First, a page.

Thursday, March 18, 2010

Recipe: How to cook delicious chard (really!)

One of the things that bugs me about most dietitians and nutritionists is that they tell you what to eat that's healthy (more kale! more legumes!) but rarely tell you how to cook it well so that you (and your family) WANTS to eat them.  So they don't make the weekly grocery list.

Eating greens is an easy way to eat healthily, and this delicious chard recipe is easy to make -- bonus! Chard is a mild-tasting green (not as strong or bitter as kale), and a good one to start with if you don't usually eat them. You get a food that's nutritionally dense, full of good dietary fiber, and lots of vitamins and minerals.  Sounds miserable, right?  Wrong!  Done right, you can get both your nutrition and good taste in one place!

This recipe is from the wonderful Alice Waters' Chez Panisse Vegetables cookbook, my go-to book I crack open the minute I come back from the farmer's market.  While it's written for chard (also known as swiss chard), this technique can be used for most greens such as turnip, mustard and beet greens.  For kale and collards, you need a little sugar to balance out the bitterness of the greens.

A few prep notes:

WASHING. Be sure to wash your greens thoroughly.  There's nothing more unpleasant than getting a mouthful of dirt or grit from your veggies.  The best way to do this is to fill your sink with cold water, throw in all your greens loosely, then agitate them well to get all the dirt out of the nooks and crannies, letting gravity do the work for you.  Pull out the greens, set them aside, then drain the sink and fill it with water and repeat.  Two rounds of rinsing usually does it, but look to see if any more dirt settles to the bottom or not.  If you see dirt, rinse again.

DE-RIBBING.  Loosely fold the leaf in half along the stem, then grasp the leaf with your other hand and strip the leaves from the ribs.  This will go quickly when you get the hang of it.  You can wrap the leaves in paper towels and into a plastic bag and keep them in the refrigerator for a few hours ahead if you like.

CHIFFONADE: this term is a cutting technique.  Roll the leaves into a loose roll (like a sushi roll), then slice the roll thinly to create shreds.

Braised Chard from Chez Panisse Vegetables
by Alice Waters

2-3 servings

Separate the leaves and ribs of a large very fresh bunch of red or green chard.  Wash, drain, and cut the leaves into a rough chiffonade.  Slice a large sweet onion, and start stewing it in some olive oil in a pot large enough to hold all of the chard leaves.  After the onion softens, add the chard leaves, season with salt and pepper, cover, and stew for 20 to 30 minutes, stirring every so often.  (My note: add a little water if the greens stick to the pan.) Although additions such as garlic, pancetta or lemon can be made, the chief virtues of chard cooked this way are its own sweet flavor and a meltingly tender texture.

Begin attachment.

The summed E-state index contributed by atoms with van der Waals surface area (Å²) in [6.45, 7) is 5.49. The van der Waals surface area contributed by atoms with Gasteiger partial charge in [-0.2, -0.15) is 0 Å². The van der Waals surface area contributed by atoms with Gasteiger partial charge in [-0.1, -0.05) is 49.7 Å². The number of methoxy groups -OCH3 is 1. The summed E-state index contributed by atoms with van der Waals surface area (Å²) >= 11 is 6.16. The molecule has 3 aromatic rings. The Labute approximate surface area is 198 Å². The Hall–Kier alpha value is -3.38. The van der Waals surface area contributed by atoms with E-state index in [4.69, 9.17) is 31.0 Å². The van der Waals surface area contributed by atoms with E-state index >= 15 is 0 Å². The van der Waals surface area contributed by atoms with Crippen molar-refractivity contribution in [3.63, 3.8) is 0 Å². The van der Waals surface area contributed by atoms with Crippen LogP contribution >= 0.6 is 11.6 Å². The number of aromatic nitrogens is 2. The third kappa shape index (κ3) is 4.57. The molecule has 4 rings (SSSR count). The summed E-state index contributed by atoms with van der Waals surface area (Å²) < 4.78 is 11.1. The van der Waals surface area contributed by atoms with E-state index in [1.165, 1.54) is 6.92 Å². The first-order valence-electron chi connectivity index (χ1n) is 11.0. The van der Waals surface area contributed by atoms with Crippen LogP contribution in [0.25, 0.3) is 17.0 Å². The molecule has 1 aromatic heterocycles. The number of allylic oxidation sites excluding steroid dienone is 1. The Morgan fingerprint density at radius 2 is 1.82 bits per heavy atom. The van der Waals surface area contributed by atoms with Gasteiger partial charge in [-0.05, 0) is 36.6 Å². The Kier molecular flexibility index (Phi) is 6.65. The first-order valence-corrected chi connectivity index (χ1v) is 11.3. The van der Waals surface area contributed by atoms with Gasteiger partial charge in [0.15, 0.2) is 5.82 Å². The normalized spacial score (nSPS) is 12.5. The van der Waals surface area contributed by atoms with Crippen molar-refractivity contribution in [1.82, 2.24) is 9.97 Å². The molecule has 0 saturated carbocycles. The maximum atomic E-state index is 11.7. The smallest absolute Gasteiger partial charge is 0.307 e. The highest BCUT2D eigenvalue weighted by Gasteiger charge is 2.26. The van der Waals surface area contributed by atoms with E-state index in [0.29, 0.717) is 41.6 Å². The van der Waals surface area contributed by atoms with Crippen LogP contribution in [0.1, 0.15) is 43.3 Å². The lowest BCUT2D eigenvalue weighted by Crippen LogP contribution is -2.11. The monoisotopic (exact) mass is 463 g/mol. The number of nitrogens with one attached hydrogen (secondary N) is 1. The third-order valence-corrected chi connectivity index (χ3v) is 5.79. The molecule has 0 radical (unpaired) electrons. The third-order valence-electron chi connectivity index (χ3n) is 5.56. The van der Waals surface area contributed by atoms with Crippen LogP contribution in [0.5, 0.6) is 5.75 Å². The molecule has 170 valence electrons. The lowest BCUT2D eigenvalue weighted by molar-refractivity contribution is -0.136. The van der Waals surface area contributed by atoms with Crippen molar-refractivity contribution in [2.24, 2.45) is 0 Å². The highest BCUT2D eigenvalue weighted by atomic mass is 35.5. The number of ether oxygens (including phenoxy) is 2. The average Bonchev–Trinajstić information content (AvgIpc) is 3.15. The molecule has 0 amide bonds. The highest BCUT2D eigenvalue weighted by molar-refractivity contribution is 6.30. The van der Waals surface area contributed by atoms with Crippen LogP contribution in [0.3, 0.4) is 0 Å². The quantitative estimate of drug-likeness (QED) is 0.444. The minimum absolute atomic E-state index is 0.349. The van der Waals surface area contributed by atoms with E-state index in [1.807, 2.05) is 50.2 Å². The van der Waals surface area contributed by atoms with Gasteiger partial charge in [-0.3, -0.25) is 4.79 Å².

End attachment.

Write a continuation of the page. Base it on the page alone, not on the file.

I eat these as a side dish, or with my eggs in the morning instead of spinach.  Enjoy.


Maggie said...

Sounds delish. What can you do with the chard ribs? Thanks!

Kathy said...

Great post. I never knew what to do with those things either. You've given us such a simple way to start eating them. I'm looking forward to trying them.

Kathy said...

Great post. I never knew what to do with those things either. You've given us such a simple way to start eating them. I'm looking forward to trying them.

Food Allergy Queen said...

Thanks, they are DELISH made this way, hope you like them! Maggie, the ribs are pretty tough, I would only reuse them in soup or compost, honestly. :)

Unknown said...

I have grown a great appreciate for chard, it is delicious! I've found that introducing it to people who haven't had it before can be difficult though, or even introducing yourself. If any of you are allowed bacon and chicken I like to season them up with just a bit of diced bacon and a gluten free chicken broth packet as well!